It has become apparent that some of my other cycling comrades, excluding the monstrous long-distance beast who is Gareth Baines, have taken to the roads for similar hell-fests. Sometimes they instagram their exploits mid-ride. At other times they simply wait and then unleash a strava-bomb of truly horrific proportions, destroying the club leaderboard for elevation and distance in an instant and leaving the time-stretched cyclist in a reticulated state of utter slack-jawedness.

The pictures below tell a story; one of getting to Clee Hill after 104 miles in the saddle, with only 104 miles to go to get home again. As for the bottom image, I don’t think Vilas Silverton even went out with anyone else; he did what’s known as a ‘perm’. It’s some kind of existential journey into the long dark night, but with a bicycle. I imagine for Vilas, what with him being a paid-up member of the Sri Chinmoy, there was more than a hefty amount of joy involved.

I salute them all.

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In other news, I got hold of my new touring bicycle this weekend.

 

 

The Mendips

I’ve been off the bike for 6 days. In days of yore, this wouldn’t really matter, but when you’ve spent pretty much 2 years off the bike it suddenly becomes something more significant; a harbinger of something, a change to a hard-fought rhythm, a reawakening of inertia. I’ve been ill; horribly snotty and overworked.

Today a window opened and I managed to defenestrate myself. It was wet and grotty, so I saddled up the fixed wheel and made for the Mendips. I feel lucky to live within a short distance of the Mendip Hills. A typical ride on fixed takes in the shallower, longer climbs. Today: up and over Dundry via Strawberry Lane (Fly-Tippers’ Delight), Parsonage Lane, Burrington, dodging the Mendip Wood Shaving Artics en route to Shipham, up Redhill and around the airport, up Belmont.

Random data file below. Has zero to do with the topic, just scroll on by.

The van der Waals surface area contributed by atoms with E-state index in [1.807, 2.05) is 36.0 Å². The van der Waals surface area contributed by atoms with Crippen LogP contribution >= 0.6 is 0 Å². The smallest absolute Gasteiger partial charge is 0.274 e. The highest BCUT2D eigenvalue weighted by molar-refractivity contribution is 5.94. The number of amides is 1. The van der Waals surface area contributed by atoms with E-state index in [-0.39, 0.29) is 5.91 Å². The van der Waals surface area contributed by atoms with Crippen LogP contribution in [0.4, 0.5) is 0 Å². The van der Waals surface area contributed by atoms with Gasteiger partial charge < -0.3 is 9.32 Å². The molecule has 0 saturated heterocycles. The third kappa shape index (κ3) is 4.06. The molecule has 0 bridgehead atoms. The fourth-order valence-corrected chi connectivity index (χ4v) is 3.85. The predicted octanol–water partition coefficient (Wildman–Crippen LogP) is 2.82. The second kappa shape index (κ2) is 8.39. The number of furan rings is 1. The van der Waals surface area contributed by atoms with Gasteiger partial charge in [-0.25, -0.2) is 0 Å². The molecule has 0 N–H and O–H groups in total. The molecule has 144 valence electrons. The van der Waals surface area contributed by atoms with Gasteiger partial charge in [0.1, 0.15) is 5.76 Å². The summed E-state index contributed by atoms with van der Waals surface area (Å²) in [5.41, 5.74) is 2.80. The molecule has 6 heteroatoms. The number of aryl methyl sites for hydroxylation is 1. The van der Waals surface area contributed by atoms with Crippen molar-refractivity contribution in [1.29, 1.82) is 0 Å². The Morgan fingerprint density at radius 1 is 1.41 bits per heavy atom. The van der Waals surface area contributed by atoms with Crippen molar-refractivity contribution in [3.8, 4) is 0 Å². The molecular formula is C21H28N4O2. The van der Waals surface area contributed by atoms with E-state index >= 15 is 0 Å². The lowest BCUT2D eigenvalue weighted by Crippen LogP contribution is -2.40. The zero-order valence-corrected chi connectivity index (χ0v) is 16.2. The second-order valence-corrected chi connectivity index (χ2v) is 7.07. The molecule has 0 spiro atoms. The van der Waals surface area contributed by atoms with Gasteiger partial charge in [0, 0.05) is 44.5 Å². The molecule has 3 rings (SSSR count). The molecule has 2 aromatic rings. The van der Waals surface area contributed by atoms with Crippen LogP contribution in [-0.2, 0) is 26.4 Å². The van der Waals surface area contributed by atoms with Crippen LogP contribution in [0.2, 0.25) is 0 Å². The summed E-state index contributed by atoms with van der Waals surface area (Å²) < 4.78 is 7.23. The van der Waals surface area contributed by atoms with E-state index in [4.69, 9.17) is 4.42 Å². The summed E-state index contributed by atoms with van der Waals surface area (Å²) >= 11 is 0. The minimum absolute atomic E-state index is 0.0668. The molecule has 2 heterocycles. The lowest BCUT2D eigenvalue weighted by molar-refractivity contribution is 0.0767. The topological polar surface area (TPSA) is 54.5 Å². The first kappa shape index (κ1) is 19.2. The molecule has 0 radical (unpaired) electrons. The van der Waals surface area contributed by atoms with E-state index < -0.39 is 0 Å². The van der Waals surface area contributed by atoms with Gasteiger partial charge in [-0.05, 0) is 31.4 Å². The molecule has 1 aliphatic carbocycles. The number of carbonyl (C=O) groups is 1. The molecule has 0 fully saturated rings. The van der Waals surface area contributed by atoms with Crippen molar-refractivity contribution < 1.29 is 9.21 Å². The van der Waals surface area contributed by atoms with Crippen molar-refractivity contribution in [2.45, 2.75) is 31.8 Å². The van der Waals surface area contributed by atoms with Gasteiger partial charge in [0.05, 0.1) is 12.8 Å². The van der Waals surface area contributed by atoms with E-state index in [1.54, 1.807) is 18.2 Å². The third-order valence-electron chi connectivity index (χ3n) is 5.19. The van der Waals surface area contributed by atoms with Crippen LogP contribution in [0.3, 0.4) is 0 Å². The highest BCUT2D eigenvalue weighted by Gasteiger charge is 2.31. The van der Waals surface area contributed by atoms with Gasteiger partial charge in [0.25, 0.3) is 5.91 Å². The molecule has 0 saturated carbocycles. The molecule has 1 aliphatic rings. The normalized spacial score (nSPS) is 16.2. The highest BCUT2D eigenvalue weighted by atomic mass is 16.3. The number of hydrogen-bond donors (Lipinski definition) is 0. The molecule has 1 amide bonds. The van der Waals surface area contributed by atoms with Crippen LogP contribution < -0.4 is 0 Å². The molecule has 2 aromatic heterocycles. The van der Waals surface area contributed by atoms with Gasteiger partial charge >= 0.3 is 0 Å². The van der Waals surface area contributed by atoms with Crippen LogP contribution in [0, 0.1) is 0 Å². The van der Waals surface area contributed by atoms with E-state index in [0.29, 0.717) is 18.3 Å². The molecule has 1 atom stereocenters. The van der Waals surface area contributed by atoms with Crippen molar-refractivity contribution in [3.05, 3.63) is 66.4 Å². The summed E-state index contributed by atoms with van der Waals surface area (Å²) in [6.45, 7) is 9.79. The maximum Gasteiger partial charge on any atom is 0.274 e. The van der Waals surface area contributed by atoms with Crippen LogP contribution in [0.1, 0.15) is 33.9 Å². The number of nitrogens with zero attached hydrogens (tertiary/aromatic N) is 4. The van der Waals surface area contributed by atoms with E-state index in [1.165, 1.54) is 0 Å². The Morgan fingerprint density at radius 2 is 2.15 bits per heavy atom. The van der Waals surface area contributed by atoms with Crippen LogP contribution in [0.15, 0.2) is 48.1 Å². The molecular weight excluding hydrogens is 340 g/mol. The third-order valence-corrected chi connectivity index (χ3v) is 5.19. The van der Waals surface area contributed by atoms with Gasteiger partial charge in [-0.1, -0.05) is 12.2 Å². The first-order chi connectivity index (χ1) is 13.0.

My stated aim for the day was to get out on the bike, but once I realised I had the legs to tap out a rhythm and do some steady climbs, I resolved to hit the 1000ft per 10 mile marker. This is a vague indication of a toughish ride. It felt ok, I tapped it out and didn’t do anything too strenuous. Fixed is fairly limiting anyway.

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Bank of cloud rolling across the top of the Mendips

Hopefully it’s just a temporary blip. It was nice not to be coughing up thick ropes of mucous for the first time this year. We’ll see. The miles are mounting up.

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Post-parody, post-post, post-everything cycling

We were discussing ‘Zwift’ the other day. It’s all the rage in the same way that strava was all the rage a few years back,  and as such it’s also polarising opinion quite quickly. Far be it for me to have strong opinions about these things. The general consensus is that anything that makes the turbo a better experience is a good thing. However, nothing makes the turbo a better experience than not using the fucking thing in the first place, so I don’t quite get the sudden virtual seduction of otherwise hardy winter cyclists. Anyway, that’s another blog for another day, with multiple layers of reality just waiting to be virtually explored, all undertaken whilst staying in the same place.

The discussion of zwift saw a ‘friend of a friend’ link to these chaps:

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He knew what he was doing. “Hey, PJ, have you seen these guys?” he typed, with a coquettish smile and a flirty emoji.

I love a good pre-vetting. Is that an extra layer of vetting? How many layers of vetting does a collective need these days?  I always thought that the word ‘collective’ was quite benign, soviet farming notwithstanding, but it’s acquiring increasingly sinister undertones. I’d go so far as to argue that it’s undergoing pejoration.

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The EC1 squad link arms to ward off the unaggregated and ungranular hoi-polloi